R-MAX is a simple model-based reinforcement learning algorithm which can attain near-optimal average reward in polynomial time. In R-MAX, the agent always maintains a complete, but possibly inaccurate model of its environment and acts based on the optimal policy derived from this model. The model is initialized in an optimistic fashion: all actions in all states return the maximal possible reward (hence the name). During execution, the model is updated based on the agent's observations. R-MAX improves upon several previous algorithms: (1) It is simpler and more general than Kearns and Singh's E 3 algorithm, covering zero-sum stochastic games. (2) It has a built-in mechanism for resolving the exploration vs. exploitation dilemma. (3) It formally justifies the "optimism under uncertainty" bias used in many RL algorithms. (4) It is much simpler and more general than Brafman and Tennenholtz's LSG algorithm for learning in single controller stochastic games. (5) It generalizes the algorithm by Monderer and Tennenholtz for learning in repeated games. (6) It is the only algorithm for near-optimal learning in repeated games known to be polynomial, providing a much simpler and more efficient alternative to previous algorithms by Banos and by Megiddo.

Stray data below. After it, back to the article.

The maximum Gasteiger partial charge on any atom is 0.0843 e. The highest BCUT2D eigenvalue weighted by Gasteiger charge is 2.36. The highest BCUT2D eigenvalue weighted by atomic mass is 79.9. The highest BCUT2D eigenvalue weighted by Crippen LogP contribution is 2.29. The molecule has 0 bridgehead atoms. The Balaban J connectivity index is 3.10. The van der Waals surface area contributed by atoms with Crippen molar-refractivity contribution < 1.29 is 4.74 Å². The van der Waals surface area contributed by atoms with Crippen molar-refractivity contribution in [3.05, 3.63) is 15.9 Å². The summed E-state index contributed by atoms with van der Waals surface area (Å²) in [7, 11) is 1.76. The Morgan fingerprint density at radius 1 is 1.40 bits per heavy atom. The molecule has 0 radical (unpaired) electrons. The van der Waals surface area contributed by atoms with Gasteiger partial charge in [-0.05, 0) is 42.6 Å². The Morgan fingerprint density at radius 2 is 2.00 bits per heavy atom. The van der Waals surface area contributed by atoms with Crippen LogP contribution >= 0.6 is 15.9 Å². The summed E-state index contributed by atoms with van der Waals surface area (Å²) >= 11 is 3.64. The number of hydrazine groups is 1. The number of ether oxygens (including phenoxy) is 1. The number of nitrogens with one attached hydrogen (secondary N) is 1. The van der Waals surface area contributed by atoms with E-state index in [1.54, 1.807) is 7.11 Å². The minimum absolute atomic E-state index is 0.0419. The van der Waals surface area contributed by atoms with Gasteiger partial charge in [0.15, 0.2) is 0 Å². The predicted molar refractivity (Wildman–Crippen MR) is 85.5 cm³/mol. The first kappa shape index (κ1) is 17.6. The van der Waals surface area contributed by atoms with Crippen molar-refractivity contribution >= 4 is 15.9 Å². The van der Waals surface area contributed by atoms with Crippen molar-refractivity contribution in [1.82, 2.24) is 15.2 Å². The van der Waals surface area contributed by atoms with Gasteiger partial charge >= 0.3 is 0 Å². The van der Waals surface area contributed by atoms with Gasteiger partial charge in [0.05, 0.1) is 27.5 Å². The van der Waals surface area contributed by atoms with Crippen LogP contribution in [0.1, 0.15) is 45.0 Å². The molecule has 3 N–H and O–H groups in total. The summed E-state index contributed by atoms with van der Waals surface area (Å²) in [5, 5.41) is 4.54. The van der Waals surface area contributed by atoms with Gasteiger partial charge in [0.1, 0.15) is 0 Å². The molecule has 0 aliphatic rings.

|Number of pages||6|
|Journal||IJCAI International Joint Conference on Artificial Intelligence|
|State||Published - 1 Dec 2001|
|Event||17th International Joint Conference on Artificial Intelligence, IJCAI 2001 - Seattle, WA, United States|
Duration: 4 Aug 2001 → 10 Aug 2001
ASJC Scopus subject areas
- Artificial Intelligence